The U.S. Court for the Southern District of New York ruled recently that "exact photographic copies of public domain works of art [are not] copyrightable under U.S. law because they are not original." The ruling has huge implications for museums that have established Internet archives of photographic copies of their collections. Read more about this interesting legal issue in this article from Opinion Journal.

This case is a prime example of why it is sometimes better not to seek a legal opinion or decision on a bothersome issue.

Saturday, August 1, 2009

The Politics Of Fat

Like millions of other Americans, I've been fighting a war with my weight. The big battle started with marriage and children, when time became precious and running - in the park and on the beach, no less - became a low priority. My knees didn't take kindly to all those years of pounding exercise, so these days the workout is confined to my stationary recumbent bicycle, and landscape and garden maintenance. Another option presented itself last week when my sister-in-law won a national award from the American Volkssport Association. Imagine happily wandering one's way to health and you have the picture. Options for doing so in most Atlanta suburbs are limited, but we'll try. My personal role in the nation's war on fat begins with my first step.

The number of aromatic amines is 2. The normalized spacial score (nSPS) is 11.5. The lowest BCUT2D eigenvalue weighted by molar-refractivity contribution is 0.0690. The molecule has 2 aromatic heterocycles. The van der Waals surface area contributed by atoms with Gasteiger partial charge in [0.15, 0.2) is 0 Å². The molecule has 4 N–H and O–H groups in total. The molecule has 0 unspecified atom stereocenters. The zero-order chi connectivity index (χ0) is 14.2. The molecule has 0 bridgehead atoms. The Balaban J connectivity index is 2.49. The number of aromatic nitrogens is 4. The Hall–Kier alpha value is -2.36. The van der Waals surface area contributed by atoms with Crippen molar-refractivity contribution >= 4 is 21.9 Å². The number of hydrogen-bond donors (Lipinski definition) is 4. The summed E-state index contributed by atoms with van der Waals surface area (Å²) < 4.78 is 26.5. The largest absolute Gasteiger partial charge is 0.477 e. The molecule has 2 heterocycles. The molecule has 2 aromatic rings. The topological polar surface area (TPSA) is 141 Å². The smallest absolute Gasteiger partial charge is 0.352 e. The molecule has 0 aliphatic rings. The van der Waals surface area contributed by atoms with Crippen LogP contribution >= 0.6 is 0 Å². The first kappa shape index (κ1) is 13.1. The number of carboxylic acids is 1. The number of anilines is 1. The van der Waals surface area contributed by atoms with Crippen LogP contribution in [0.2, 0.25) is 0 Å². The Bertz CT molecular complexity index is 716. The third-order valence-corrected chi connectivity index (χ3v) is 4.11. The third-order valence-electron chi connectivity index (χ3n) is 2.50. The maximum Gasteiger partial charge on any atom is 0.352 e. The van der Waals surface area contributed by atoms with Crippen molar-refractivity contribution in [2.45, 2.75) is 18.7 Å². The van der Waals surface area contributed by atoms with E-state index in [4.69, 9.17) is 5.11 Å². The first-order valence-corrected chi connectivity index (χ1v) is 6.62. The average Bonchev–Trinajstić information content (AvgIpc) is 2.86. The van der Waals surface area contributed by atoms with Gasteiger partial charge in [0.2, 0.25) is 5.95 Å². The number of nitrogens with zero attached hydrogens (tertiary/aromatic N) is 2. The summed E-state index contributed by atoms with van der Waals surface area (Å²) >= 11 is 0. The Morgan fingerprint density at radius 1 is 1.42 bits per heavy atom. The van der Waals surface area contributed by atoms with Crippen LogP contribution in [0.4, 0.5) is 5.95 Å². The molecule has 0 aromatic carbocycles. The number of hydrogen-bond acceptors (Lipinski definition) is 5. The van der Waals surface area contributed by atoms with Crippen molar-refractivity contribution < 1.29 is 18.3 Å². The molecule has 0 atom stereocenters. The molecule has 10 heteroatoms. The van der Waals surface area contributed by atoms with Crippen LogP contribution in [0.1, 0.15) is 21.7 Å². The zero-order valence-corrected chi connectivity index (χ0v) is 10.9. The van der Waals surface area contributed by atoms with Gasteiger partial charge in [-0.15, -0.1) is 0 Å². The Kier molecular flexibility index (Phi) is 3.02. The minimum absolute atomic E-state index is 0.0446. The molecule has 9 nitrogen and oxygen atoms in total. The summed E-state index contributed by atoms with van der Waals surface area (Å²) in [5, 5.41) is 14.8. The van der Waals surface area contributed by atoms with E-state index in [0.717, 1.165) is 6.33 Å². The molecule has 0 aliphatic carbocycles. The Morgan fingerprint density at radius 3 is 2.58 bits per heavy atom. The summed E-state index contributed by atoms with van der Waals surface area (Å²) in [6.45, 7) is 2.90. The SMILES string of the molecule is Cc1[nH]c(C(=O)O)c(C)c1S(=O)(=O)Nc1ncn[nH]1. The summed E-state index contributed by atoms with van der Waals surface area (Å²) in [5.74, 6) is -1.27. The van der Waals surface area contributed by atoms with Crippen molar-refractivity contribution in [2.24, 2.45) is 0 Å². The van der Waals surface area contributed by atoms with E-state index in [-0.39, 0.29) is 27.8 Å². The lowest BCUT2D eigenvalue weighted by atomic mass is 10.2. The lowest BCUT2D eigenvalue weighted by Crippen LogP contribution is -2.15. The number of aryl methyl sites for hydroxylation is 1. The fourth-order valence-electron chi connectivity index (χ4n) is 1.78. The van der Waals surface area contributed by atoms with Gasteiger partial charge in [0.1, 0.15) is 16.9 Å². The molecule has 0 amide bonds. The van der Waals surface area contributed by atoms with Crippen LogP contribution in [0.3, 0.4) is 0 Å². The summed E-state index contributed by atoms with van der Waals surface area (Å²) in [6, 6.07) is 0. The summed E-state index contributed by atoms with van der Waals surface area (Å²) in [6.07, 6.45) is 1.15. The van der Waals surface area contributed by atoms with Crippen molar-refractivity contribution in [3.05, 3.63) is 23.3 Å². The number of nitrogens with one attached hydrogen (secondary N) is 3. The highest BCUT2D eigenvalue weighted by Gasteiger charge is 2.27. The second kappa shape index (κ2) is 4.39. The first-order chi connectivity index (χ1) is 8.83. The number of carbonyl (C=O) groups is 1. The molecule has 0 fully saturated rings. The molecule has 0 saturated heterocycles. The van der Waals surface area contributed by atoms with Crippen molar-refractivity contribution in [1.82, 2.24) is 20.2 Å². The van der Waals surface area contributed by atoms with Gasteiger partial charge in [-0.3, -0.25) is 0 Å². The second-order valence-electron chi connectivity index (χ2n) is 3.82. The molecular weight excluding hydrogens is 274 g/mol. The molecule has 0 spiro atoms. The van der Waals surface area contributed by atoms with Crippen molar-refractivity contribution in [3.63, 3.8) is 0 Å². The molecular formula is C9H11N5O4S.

And based on personal observations, there should be plenty of people taking the first step. That is a significant change from twenty years ago when obesity was more the exception than the rule. If you're interested in this problem, its cost to all taxpayers, and honest proposals to solve it, read this article from today's Opinion Journal. There will be no safe quick fix to this issue until we have a few more breakthroughs in genetic research. For now, we're left with solving it the old-fashioned way. That reminds me it's time for my bike workout, followed by a calorie conscious snack.